4: John Pilger: Listen to the Audio on the BBC


This is an audio reading of the same John Pilger article which appears above.
Read more


5: Video: “We Teach Life, Sir” – Rafeef Ziadah


Rafeef Ziadeh is a Canadian-Palestinian spoken word artist. In this video, she presents a powerful poem she wrote inspired by her experiences growing up as a Palestinian refugee, and reporting on the crisis in Gaza.
Read more


6: Blog: Thinking About How We Think About Things – Mark Malone

We live in a society and world were injustice and inequality is neither a natural nor accidental occurrence. The implications of this reality for all of us concerned with social justice demands an interrogation of our own assumptions about how power works in our communities, societies and across borders. Without a critical understanding of why and how injustice and inequality is perpetuated, we at best only treat symptoms rather than underlying causes. It is from this starting point that critical pedagogy asks us to both think and act…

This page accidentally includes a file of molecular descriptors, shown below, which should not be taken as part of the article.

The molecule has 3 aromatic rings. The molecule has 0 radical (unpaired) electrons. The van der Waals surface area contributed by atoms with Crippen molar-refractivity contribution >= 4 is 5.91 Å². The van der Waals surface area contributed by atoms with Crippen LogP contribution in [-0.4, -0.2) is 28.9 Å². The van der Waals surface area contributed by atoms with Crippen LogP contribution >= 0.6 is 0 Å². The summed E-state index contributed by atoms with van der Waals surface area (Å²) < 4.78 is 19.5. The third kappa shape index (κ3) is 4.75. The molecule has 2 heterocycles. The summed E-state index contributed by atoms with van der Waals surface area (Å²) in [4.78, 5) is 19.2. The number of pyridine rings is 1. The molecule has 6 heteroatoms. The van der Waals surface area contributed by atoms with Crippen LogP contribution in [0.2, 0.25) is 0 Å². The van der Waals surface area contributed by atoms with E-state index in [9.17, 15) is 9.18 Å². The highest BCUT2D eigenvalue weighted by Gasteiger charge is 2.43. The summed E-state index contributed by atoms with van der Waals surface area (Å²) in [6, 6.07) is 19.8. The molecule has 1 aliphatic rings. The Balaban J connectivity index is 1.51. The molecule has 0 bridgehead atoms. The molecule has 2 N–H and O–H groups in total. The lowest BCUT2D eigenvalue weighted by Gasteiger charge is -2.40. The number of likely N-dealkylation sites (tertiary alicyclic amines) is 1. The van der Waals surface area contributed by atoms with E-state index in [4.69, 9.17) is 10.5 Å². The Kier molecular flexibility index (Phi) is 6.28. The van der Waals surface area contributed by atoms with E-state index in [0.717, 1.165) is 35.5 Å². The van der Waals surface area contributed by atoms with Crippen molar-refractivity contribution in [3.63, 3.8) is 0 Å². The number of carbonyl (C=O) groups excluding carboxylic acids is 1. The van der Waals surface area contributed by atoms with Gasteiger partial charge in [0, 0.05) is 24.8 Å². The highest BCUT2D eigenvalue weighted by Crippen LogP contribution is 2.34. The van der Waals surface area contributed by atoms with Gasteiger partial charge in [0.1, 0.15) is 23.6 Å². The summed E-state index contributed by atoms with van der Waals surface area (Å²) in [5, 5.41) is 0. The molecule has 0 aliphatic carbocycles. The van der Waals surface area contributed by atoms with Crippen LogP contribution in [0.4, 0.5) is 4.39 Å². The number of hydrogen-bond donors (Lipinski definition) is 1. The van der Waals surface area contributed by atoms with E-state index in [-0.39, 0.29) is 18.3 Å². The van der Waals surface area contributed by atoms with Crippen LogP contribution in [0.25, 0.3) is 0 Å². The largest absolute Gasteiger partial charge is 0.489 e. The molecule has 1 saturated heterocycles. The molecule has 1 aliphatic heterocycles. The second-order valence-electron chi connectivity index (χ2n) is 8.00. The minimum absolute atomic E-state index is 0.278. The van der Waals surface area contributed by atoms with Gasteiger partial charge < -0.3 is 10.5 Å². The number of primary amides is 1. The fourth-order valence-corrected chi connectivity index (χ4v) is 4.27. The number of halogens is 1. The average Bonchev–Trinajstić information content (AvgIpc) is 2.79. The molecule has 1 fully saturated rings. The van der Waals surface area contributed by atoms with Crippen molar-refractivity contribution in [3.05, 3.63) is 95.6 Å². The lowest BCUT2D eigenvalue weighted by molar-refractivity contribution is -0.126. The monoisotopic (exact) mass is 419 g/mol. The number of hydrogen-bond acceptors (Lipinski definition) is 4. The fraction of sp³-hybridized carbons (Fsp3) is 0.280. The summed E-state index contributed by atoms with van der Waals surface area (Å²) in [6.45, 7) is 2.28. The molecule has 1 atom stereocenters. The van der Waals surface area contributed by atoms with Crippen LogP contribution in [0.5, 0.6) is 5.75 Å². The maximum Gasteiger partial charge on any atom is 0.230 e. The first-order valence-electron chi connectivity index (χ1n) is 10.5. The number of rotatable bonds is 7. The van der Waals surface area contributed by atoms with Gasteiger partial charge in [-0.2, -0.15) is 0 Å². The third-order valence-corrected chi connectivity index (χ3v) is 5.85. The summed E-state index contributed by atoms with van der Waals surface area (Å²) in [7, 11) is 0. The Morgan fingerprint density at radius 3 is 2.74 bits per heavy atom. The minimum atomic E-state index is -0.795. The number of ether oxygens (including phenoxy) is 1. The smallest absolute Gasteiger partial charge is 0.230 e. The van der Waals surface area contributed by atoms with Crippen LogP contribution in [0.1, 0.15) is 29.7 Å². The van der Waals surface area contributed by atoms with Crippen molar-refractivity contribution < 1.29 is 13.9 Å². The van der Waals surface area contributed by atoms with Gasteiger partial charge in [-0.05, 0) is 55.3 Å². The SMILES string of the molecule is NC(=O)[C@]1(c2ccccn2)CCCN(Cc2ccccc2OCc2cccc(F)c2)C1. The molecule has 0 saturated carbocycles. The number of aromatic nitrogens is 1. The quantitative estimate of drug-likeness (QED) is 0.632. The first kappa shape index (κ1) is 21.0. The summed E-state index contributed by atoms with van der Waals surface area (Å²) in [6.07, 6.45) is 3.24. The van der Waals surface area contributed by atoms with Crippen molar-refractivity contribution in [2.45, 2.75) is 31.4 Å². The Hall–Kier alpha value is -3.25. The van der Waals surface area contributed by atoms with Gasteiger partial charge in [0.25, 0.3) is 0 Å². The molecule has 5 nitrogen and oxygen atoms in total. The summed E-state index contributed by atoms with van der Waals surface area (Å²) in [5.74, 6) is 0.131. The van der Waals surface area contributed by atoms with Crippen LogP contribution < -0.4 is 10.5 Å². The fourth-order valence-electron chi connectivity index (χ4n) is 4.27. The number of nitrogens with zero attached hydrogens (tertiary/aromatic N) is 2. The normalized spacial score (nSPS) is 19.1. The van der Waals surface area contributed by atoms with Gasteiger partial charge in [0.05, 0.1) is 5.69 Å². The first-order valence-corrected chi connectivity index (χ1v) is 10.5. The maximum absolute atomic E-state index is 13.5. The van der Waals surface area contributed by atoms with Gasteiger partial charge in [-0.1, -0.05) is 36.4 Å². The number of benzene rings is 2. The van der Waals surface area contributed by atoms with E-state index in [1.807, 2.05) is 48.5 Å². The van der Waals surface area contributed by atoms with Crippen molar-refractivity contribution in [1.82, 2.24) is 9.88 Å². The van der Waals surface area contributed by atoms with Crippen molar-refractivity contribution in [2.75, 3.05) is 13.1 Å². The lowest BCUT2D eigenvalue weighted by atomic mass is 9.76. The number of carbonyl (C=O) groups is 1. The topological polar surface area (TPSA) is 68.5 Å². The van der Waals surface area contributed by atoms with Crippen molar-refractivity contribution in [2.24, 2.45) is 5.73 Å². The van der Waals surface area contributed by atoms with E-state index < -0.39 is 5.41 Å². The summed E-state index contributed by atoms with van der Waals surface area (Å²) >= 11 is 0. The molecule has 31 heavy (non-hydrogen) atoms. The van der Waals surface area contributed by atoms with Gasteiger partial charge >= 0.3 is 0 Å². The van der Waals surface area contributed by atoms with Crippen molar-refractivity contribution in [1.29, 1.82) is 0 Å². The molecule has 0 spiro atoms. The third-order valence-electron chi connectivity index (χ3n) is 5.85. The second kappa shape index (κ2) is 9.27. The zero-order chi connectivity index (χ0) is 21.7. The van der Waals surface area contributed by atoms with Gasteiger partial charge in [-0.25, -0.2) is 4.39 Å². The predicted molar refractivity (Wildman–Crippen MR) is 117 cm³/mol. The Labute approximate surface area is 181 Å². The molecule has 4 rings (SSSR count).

Read more


Discussion Questions

  1. What is critical literacy?
  2. What do you think about Paulo Freire’s analysis of education as a ‘banking system’?
  3. Are there links between what John Pilger and Rafeef Ziadah say? Did you find one easier to listen to than the other? Why?
  4. How does our education effect our relationship toward the media, in your opinion?
  5. “There is no such thing as a ‘single truth’”. Do you agree with this?

Learning Journal

  • Has this session challenged my understanding of education or the media in any way?
  • What are my thoughts on the critical literacy being discussed in this session?

Extra Resources

a ‘What is education?’ In depth discussion of the term “education” on infed.org
b Deschooling society Full book and audio of Ivan Illich’s classic text on schooling and society.
c Critical Literacy, Foundational Notes Luke, Allan (2012) – in Theory into Practice Journal, Routledge.
    • Angela Rickard says: